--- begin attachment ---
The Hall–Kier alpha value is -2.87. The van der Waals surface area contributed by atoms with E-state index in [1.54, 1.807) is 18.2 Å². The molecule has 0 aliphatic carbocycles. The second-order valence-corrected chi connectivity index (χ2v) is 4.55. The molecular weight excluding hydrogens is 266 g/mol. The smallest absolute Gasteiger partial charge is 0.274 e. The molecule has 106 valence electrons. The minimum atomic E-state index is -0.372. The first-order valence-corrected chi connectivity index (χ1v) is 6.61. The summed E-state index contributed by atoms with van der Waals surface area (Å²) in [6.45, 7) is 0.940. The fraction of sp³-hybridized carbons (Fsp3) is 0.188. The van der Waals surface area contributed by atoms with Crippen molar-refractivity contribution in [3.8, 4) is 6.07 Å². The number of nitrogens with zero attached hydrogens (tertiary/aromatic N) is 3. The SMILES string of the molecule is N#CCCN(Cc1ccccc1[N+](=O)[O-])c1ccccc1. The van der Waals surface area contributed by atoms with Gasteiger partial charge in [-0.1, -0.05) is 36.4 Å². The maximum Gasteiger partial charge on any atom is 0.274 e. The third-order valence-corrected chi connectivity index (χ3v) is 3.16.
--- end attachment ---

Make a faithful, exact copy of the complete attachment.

The Hall–Kier alpha value is -2.87. The van der Waals surface area contributed by atoms with E-state index in [1.54, 1.807) is 18.2 Å². The molecule has 0 aliphatic carbocycles. The second-order valence-corrected chi connectivity index (χ2v) is 4.55. The molecular weight excluding hydrogens is 266 g/mol. The smallest absolute Gasteiger partial charge is 0.274 e. The molecule has 106 valence electrons. The minimum atomic E-state index is -0.372. The first-order valence-corrected chi connectivity index (χ1v) is 6.61. The summed E-state index contributed by atoms with van der Waals surface area (Å²) in [6.45, 7) is 0.940. The fraction of sp³-hybridized carbons (Fsp3) is 0.188. The van der Waals surface area contributed by atoms with Crippen molar-refractivity contribution in [3.8, 4) is 6.07 Å². The number of nitrogens with zero attached hydrogens (tertiary/aromatic N) is 3. The SMILES string of the molecule is N#CCCN(Cc1ccccc1[N+](=O)[O-])c1ccccc1. The van der Waals surface area contributed by atoms with Gasteiger partial charge in [-0.1, -0.05) is 36.4 Å². The maximum Gasteiger partial charge on any atom is 0.274 e. The third-order valence-corrected chi connectivity index (χ3v) is 3.16.